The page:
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Wednesday, 5 July, 2000, 16:50 GMT 17:50 UK
Hong Kong: Gateway to the West
Hong Kong skyline
Thousands try to emmigrate via Hong Kong
By BBC's Jeremy Hillman

At Hong Kong's international airport, passengers pass through the immigration control area. More than 30 million people use this airport every year. It is one of the most modern and technically advanced in the world.

These are people who have mortgaged their future

Ying Chang
But over the last few months immigration officials have been noticing a new and worrying trend.

British National Overseas (BNO) passports are fast becoming the document of choice for illegal migrants from the Chinese mainland.

They use them to smuggle themselves through Hong Kong's international hub and on to destinations across Europe and North America. The passports are easy to alter and offer visa-free access to about 80 countries.

Blending in

Security consultant Jean Paul Delisle briefs his security team to be on the lookout for BNO passports. He says 90% of all illegal migration in the world originates in the People's Republic of China.

But sometimes it is the language that gives them away - they do not speak the Hong Kong Cantonese

"It is essentially a Chinese phenomenon today," says Mr Delisle. "We estimate that nine out of every 10 illegal migrants that is out there somewhere are PRC nationals.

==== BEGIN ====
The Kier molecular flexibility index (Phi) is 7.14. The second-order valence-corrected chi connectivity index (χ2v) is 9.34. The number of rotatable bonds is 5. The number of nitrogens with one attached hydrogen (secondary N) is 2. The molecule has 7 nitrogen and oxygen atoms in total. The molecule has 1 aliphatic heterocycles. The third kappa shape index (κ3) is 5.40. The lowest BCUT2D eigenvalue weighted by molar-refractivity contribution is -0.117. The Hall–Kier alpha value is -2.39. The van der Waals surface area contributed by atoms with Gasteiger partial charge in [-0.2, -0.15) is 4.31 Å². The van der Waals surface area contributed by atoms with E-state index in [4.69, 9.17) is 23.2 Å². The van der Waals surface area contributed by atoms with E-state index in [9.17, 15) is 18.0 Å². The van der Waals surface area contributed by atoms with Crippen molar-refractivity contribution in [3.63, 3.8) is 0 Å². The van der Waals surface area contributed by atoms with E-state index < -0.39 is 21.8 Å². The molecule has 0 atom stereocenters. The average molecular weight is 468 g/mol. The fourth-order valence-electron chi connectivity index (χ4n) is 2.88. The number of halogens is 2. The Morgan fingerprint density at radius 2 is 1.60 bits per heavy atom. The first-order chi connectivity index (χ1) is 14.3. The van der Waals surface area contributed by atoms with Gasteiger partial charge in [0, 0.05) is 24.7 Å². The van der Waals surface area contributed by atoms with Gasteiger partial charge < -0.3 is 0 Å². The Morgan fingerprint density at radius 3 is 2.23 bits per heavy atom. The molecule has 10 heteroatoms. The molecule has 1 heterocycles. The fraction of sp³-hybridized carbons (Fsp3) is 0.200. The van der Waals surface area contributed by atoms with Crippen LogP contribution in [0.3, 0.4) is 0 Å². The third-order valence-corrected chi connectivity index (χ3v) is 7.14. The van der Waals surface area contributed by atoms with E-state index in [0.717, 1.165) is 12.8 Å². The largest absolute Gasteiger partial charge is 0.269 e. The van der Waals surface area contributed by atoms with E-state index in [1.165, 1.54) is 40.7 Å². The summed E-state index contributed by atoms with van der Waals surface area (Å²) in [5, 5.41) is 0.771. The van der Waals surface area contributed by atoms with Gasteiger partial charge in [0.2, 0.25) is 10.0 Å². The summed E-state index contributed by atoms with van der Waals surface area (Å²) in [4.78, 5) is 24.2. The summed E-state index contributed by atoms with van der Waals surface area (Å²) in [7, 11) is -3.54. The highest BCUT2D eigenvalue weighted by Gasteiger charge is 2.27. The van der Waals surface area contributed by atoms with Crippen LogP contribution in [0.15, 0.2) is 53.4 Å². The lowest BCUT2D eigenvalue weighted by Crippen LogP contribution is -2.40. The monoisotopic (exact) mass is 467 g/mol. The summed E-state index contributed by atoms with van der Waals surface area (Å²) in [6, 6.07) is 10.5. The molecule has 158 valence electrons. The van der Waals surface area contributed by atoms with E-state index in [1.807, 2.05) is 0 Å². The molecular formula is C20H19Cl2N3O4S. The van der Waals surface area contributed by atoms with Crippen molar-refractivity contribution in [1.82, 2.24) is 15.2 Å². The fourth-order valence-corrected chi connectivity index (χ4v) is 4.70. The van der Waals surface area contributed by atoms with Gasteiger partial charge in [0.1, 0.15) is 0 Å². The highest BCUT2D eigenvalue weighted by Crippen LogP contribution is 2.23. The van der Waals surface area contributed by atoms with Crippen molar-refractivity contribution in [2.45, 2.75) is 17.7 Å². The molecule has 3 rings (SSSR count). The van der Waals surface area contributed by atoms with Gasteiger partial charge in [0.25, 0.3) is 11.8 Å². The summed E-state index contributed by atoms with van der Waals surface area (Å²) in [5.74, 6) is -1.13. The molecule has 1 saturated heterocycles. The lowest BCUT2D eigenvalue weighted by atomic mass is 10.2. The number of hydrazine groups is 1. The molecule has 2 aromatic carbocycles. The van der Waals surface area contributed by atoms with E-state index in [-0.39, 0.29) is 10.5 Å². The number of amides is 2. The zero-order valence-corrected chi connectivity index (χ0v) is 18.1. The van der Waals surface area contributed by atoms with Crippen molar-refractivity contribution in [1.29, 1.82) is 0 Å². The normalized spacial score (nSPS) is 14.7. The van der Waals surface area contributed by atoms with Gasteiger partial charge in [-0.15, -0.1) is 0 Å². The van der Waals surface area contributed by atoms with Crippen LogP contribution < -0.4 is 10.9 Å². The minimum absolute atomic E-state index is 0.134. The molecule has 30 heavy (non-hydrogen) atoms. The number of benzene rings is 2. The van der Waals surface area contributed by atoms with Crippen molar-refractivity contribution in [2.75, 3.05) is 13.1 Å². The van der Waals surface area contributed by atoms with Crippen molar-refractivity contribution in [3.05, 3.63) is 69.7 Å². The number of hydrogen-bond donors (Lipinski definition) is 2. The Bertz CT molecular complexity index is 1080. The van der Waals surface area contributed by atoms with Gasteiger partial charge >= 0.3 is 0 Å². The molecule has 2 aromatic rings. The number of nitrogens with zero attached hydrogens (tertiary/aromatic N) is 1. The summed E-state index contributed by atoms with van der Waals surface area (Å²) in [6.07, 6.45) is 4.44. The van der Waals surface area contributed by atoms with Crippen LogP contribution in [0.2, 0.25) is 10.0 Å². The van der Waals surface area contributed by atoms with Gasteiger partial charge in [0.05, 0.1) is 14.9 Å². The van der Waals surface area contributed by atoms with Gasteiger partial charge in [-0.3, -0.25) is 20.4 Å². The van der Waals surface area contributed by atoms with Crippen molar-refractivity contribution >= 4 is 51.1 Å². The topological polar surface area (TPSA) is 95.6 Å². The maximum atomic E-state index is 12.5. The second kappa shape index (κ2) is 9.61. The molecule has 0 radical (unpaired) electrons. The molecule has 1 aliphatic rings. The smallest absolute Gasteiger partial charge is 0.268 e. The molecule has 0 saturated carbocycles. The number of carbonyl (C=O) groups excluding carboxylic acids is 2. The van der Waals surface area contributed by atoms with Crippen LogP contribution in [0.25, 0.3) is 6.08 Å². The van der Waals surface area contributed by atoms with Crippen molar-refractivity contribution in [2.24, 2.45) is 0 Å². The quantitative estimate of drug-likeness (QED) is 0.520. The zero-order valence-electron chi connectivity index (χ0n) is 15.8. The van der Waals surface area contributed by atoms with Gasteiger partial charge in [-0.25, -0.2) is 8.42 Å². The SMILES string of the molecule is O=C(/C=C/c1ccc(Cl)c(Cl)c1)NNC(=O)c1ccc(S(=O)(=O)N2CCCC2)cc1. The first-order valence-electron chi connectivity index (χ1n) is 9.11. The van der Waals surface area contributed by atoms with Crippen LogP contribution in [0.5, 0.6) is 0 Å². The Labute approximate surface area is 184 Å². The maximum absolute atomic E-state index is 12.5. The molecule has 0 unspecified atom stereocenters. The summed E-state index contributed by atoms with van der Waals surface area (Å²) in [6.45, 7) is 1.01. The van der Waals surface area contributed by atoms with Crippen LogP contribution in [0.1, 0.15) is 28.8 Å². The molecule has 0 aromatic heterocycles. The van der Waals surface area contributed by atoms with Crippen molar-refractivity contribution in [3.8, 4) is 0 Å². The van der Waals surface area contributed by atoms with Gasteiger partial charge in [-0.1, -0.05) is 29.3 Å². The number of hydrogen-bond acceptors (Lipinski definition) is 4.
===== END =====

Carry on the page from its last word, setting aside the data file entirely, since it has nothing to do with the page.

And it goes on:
"And Hong Kong is very, very much a gateway to the rest of the world. There are hundreds of flights in and out of this place every day."

Mr Delisle's targets are Chinese mainlanders trying to act like Hong Kong residents. That is what the illegal immigrants have been trained to do by Chinese "snakeheads" - gang members who supply the fake documents, then dress them in designer clothing to help the immigrants blend in with other passengers.

But sometimes it is the language that gives them away - they do not speak the Hong Kong Cantonese that genuine BNO passport holders would.
Mainland Chinese demanded residency rights in Hong Kong
Mainland Chinese demanded residency rights in Hong Kong
Ying Chang of Hong Kong University has closely studied the gangs' methods and says that forged passports is an easy, but expensive way to get out.

"Prices for going to the US now cost as much as US $50,000 to $60,000. To the UK - $30,000 or $40,000.

"Basically these are people who have mortgaged their future. When they land they will have to pay back the snakehead, but they still have to repay the heavy debt."

Passport trade

In the run-up to the handover in 1997, the UK government issued more than three million BNO passports to its colonial subjects - Hong Kong residents worried about their future.

But Chinese rule has been largely benevolent and many Hong Kong people no longer feel they need them, especially since they are also entitled to Hong Kong travel documents.

We estimate that nine out of every 10 illegal migrants that is out there somewhere are PRC nationals

Jean Paul Delisle, security consultant
Many of the BNO passports end up being sold or extorted from their rightful holders to settle gambling or other debts.

The UK government says it is acting to tackle the problem. A new model of the BNO passport with improved security features is due to be released in October.

But the British Consul General in Hong Kong, Andrew Burns, admits it is a battle.

"We have an obligation by law to renew British National Overseas passports for those who are entitled to them, and an awful lot of people here are, and we do that when they come in and pay the money to get those replaced," says Mr Burns.

"But certainly we want to keep ahead of the forgers. I mean we will keep up our guard against that."

But at Hong Kong airport the truth is that vigilance is not enough to hold back the tide of Chinese mainlanders desperate enough to escape to the West, whatever the cost.

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